ATLANTA, GA.- The nationally acclaimed exhibition The Art of Romare Bearden is on view at the High Museum of Art. Featuring approximately 130 works, this exhibition is the most comprehensive retrospective ever assembled of Beardens distinct art, including many pieces that have been rarely exhibited from private collections. The exhibition runs through April 24, 2005, and is the last venue for this touring exhibition.
The Art of Romare Bearden explores the complexity and scope of Beardens evolution as an artist in the 20th century. The retrospective is presented thematically in chronological order and underscores the diverse range of Beardens work paintings; drawings and watercolors; monotypes and edition prints; collages of diverse materials, including fabrics; photographs; and designs for record albums, costumes and stage sets, and book illustrations; and the artists only known sculpture.
Bearden, as an artist of great innovation and masterly technique, reached far beyond the label of African American art with his work, explained Philip Verre, Deputy Director of the High Museum of Art. His approach to and use of collage technique to tell the story of modern African American experience elevate him to a level where all who view his work will discover a meaningful experience.
Beardens work represents the places where he lived and worked: the rural south; northern cities, principally Pittsburgh and New York; and the Caribbean island of St. Martin. Beardens work also reflects his wide range of interests and explores overlapping themes of religion, ritual practice, everyday life, jazz clubs, history, mythology, and literature.
The Exhibition - Romare Beardens oeuvre of more than 2,000 known works in many media reveals the diverse influences of Western sources ranging medieval stain glass and Italian masters such as Duccio, Giotto to Cézanne, Picasso, and Matisse, as well as his absorption of African art, Byzantine mosaics, Japanese prints, and Chinese paintings. The sections of the exhibition are Origins, Circa 1964, Mecklenburg Memories, The City and Its Music, Stories, Women, Monotypes, Collaborations, and Late Work. Highlights include Berkeley-The City and Its People (1973), which measures 10 x 16 feet and is seen in the touring exhibition for the first time outside of the Berkeley City Council chambers where it was installed in 1974; The Block II(1972), an unusual multipanel piece depicting the varied indoor and outdoor life of Harlem; and Mauritius (1969), his only known work of sculpture, which alludes to a martyred Roman soldier, an African recruited from upper Egypt.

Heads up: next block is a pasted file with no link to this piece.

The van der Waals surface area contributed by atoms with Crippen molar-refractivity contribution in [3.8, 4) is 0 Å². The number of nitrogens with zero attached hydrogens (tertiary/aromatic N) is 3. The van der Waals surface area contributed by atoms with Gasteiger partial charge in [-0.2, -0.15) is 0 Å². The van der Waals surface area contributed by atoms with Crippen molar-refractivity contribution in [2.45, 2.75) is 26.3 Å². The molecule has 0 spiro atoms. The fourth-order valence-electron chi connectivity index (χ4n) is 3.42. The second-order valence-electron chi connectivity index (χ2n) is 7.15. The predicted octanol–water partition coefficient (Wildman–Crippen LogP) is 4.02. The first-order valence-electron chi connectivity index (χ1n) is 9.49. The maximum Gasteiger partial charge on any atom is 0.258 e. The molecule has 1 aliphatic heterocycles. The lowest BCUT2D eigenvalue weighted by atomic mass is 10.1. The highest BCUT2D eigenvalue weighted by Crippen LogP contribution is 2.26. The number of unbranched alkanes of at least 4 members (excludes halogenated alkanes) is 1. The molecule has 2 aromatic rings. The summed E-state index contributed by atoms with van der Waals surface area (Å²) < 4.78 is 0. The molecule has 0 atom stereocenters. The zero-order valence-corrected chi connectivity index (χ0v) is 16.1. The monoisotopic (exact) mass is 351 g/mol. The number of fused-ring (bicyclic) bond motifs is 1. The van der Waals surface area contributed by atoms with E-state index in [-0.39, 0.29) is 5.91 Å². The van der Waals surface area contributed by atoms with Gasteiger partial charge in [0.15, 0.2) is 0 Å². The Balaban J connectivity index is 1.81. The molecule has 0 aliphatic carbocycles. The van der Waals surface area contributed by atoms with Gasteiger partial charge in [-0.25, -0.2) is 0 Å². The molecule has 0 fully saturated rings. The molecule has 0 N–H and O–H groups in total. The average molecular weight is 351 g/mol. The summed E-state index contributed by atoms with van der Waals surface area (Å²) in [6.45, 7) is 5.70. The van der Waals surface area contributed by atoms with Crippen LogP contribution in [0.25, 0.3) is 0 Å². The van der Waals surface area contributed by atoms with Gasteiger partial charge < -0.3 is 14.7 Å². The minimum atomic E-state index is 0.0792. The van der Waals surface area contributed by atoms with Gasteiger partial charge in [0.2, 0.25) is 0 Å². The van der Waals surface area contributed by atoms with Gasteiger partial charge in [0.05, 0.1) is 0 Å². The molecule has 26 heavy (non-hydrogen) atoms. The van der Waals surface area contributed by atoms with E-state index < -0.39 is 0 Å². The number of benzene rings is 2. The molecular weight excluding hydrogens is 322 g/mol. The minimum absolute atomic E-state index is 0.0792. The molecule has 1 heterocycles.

On view in the exhibition is also a work from the Highs permanent collection. Romare Beardens Noah, Third Day was acquired by the Museum in 1973. Bearden wrote about the collage saying, Noah Third Day represents my continuing interest in the prevalence of ritual. That is, as a young boy in the Baptist church, Id hear many sermons around such biblical happenings as Noahs Ark. And what Ive tried to show is the continuing relationship of these myths throughout the years.
The exhibition was first at the National Gallery of Art, and then traveled to the San Francisco Museum of Modern Art, the Dallas Museum of Art, and the Whitney Museum of American Art. The exhibition runs concurrently with Frank Stewart, Romare Bearden: The Last Years and Connections: Community and Culture in Self-Taught Art on view through April 30, 2005, at the High Museum of Art Folk Art and Photography Galleries located downtown. Frank Stewart, Romare Bearden: The Last Years showcases 46 images of Romare Bearden, through the eyes of contemporary photographer Frank Stewart. Connections: Community and Culture in Self-Taught Art consists of folk art from the Highs permanent collection that explores common themes in the work of self-taught artists and trained artists such as Romare Bearden.
The Artist - Romare Bearden was born in Charlotte, North Carolina, the seat of Mecklenburg County, on September 2, 1911. About 1914, his family joined in the Great Migration north, settling in New York City, which remained Beardens base for the rest of his life. He became a prolific artist whose works were exhibited throughout the United States and Europe. He was also a respected writer and an eloquent spokesman on artistic and social issues of the day. His many awards and honors include the National Medal of Arts he received from President Ronald Reagan in 1987, one year before he died in 1988.